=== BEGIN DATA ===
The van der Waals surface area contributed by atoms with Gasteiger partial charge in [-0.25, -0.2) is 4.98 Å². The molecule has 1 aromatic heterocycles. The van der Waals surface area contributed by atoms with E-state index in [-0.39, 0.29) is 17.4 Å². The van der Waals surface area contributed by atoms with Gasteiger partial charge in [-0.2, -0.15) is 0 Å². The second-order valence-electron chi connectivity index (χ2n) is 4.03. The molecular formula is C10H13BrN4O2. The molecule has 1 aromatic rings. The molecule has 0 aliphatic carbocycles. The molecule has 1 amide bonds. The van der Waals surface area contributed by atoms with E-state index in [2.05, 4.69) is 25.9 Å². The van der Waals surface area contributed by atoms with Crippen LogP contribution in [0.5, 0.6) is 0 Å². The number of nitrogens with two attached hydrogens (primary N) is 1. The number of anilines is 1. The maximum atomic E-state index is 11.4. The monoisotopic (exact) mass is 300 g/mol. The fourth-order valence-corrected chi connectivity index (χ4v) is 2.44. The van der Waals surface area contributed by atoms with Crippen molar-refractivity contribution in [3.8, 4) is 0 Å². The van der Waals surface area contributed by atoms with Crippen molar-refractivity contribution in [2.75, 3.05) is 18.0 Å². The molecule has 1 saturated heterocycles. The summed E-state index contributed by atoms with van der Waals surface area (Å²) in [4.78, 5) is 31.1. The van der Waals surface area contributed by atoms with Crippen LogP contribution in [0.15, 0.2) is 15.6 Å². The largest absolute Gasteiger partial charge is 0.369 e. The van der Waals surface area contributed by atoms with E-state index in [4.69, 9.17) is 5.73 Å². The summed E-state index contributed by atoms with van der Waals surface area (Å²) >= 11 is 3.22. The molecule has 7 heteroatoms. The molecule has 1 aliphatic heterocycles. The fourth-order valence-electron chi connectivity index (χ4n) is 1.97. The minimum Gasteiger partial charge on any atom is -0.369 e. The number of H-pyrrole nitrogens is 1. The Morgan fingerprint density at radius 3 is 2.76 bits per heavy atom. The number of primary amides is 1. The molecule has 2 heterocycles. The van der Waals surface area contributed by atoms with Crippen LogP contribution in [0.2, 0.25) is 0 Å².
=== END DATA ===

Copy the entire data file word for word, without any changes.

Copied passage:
The van der Waals surface area contributed by atoms with Gasteiger partial charge in [-0.25, -0.2) is 4.98 Å². The molecule has 1 aromatic heterocycles. The van der Waals surface area contributed by atoms with E-state index in [-0.39, 0.29) is 17.4 Å². The van der Waals surface area contributed by atoms with Gasteiger partial charge in [-0.2, -0.15) is 0 Å². The second-order valence-electron chi connectivity index (χ2n) is 4.03. The molecular formula is C10H13BrN4O2. The molecule has 1 aromatic rings. The molecule has 0 aliphatic carbocycles. The molecule has 1 amide bonds. The van der Waals surface area contributed by atoms with E-state index in [2.05, 4.69) is 25.9 Å². The van der Waals surface area contributed by atoms with Crippen LogP contribution in [0.5, 0.6) is 0 Å². The number of nitrogens with two attached hydrogens (primary N) is 1. The number of anilines is 1. The maximum atomic E-state index is 11.4. The monoisotopic (exact) mass is 300 g/mol. The fourth-order valence-corrected chi connectivity index (χ4v) is 2.44. The van der Waals surface area contributed by atoms with Crippen molar-refractivity contribution in [3.8, 4) is 0 Å². The van der Waals surface area contributed by atoms with Crippen molar-refractivity contribution in [2.75, 3.05) is 18.0 Å². The molecule has 1 saturated heterocycles. The summed E-state index contributed by atoms with van der Waals surface area (Å²) in [4.78, 5) is 31.1. The van der Waals surface area contributed by atoms with Crippen LogP contribution in [0.15, 0.2) is 15.6 Å². The largest absolute Gasteiger partial charge is 0.369 e. The van der Waals surface area contributed by atoms with E-state index in [4.69, 9.17) is 5.73 Å². The summed E-state index contributed by atoms with van der Waals surface area (Å²) >= 11 is 3.22. The molecule has 7 heteroatoms. The molecule has 1 aliphatic heterocycles. The fourth-order valence-electron chi connectivity index (χ4n) is 1.97. The minimum Gasteiger partial charge on any atom is -0.369 e. The number of H-pyrrole nitrogens is 1. The Morgan fingerprint density at radius 3 is 2.76 bits per heavy atom. The number of primary amides is 1. The molecule has 2 heterocycles. The van der Waals surface area contributed by atoms with Crippen LogP contribution in [0.2, 0.25) is 0 Å².